Imran's Djinn, and Theories of Epilepsy

This article and the review comment were first published in “EPICADEC News” (from the Foundation Epilepsy Care Developing Countries, Leiden), October 2000, pp. 9-10, titled “Imran’s Djinn”. They are here reproduced with permission, after slight revision. The article concerns an Asian boy living in UK. His family had trouble using the health services, because of different concepts of Imran’s illness. One of Imran’s teachers met the family half way, respecting their beliefs and giving them time to digest a different approach to epilepsy and its treatment. A scientific reviewer comments on the story. Internet publication URL:

After 22 years in UK, Mr Ahmed decided to bring his wife and six of his children to join him from their Asian country of origin. His eldest son was twenty years old, the youngest just three. Two daughters were married, and they remained in their country. He hoped the eldest son would find work in UK, and there would be school education for the others. He did not know what could be done for thirteen year old Imran, though he had heard there were special schools for children like him.

It was hard for the family to manage Imran in the small, two bedroom house in a cool-climate English city. Back in his home village, Imran had been used to being outside almost all the time, and he had always been given his food outside the house, so it did not matter how much mess he made. But he had not played with the other children of the village ? they had often thrown stones at him. Now, in England, he did not like being confined indoors. He was not used to being in a room with ornaments and electrical goods that must not be picked up and dropped. He was not used to anyone telling him to do this or that.

Mr Ahmed found a special school, and took Imran along to see if he could get him enrolled. Although Mr Ahmed had been in England for many years, he had little English, so I was called in to talk to him and interpret. There is usually a long assessment procedure before children can enter a special school, but we managed to arrange an emergency enrolment within a month, the assessments being done within the school.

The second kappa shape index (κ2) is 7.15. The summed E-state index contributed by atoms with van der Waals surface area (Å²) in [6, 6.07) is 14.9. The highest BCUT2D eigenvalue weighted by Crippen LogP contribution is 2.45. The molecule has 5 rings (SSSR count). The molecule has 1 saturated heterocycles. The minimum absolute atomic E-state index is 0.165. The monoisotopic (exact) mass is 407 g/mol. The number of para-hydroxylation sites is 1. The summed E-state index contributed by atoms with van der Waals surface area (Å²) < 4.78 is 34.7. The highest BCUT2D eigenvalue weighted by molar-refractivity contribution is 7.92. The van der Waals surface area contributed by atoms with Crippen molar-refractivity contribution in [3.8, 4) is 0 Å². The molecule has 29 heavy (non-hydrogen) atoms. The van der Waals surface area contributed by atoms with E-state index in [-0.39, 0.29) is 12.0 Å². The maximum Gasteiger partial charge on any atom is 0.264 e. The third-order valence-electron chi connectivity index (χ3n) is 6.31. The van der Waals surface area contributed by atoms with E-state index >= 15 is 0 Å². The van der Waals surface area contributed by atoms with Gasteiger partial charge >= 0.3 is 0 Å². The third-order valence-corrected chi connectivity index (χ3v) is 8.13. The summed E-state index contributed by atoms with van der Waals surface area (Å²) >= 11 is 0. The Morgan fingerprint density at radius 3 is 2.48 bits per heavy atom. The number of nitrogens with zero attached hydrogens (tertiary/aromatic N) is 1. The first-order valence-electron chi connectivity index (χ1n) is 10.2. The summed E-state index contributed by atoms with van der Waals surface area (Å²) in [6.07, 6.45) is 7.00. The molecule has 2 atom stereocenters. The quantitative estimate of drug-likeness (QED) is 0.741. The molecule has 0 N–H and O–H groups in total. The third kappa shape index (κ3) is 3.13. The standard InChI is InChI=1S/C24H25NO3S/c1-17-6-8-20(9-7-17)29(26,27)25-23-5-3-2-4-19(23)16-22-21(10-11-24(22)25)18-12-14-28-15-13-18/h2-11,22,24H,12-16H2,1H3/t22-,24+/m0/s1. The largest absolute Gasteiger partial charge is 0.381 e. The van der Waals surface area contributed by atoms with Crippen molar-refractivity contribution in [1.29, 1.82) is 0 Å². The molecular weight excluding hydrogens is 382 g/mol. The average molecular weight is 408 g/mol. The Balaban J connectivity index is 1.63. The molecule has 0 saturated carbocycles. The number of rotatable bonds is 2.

I interpreted for Mr Ahmed for interviews with psychologists, social workers and doctors. One paediatrician asked whether Imran had ever suffered from epileptic fits. I translated this with the usual terms used in Mr Ahmed’s mother tongue, and he said ‘No’. In school I worked with Imran, helping him learn acceptable behaviour at mealtimes, advising his teachers on how he could learn to use the toilet, and developing language programmes. I made visits to the family at home, often with the social worker, who was keen to help them ? especially when we realised that there would soon be another baby in the family.

The social worker tried several times to encourage the family to take up an offer of ‘respite care’, whereby Imran could stay in a special hostel for a few days every month. The family always refused, but finally Mr Ahmed felt he was being impolite by continuing this blank refusal, so he agreed to make a visit to the hostel, as long as I would accompany them.

On the way to the hostel, Mr Ahmed said that he wanted to tell me something which I should not translate to the social worker. I agreed. He told me that it was impossible for him to let Imran stay overnight at the hostel ? or anywhere else. I assured him that that nobody could force him to send Imran away from home ? but would he like to say why?  Yes, he would, but I should not tell the social workers. He knew I had lived for a long time in Asian countries and respected their customs and beliefs, but I should not tell the ‘white’ people, because they did not understand ‘the things we know’.

Mr Ahmed then explained that at night a spirit often came to Imran. When this happened, all the family had to rush to his bed and pray and read the Qur’an until the spirit went away. If Imran were to spend the night away from his family, nobody would be able to help him when the spirit came, and it would be dangerous for him.

I asked Imran’s father to say what happened. He told me that Imran would go rigid, and then started to ‘shake’. Sometimes it began with a scream, but at other times the first they knew was when they heard the bed begin to shake. Imran always wet the bed when the ‘spirit’ was there.  Mr Ahmed emphasised that this was definitely not an illness, they were quite sure it was a spirit. (There was no point in arguing about this, as the existence of djinns is a well-attested part of Muslim belief. Instead, I decided to try another approach.)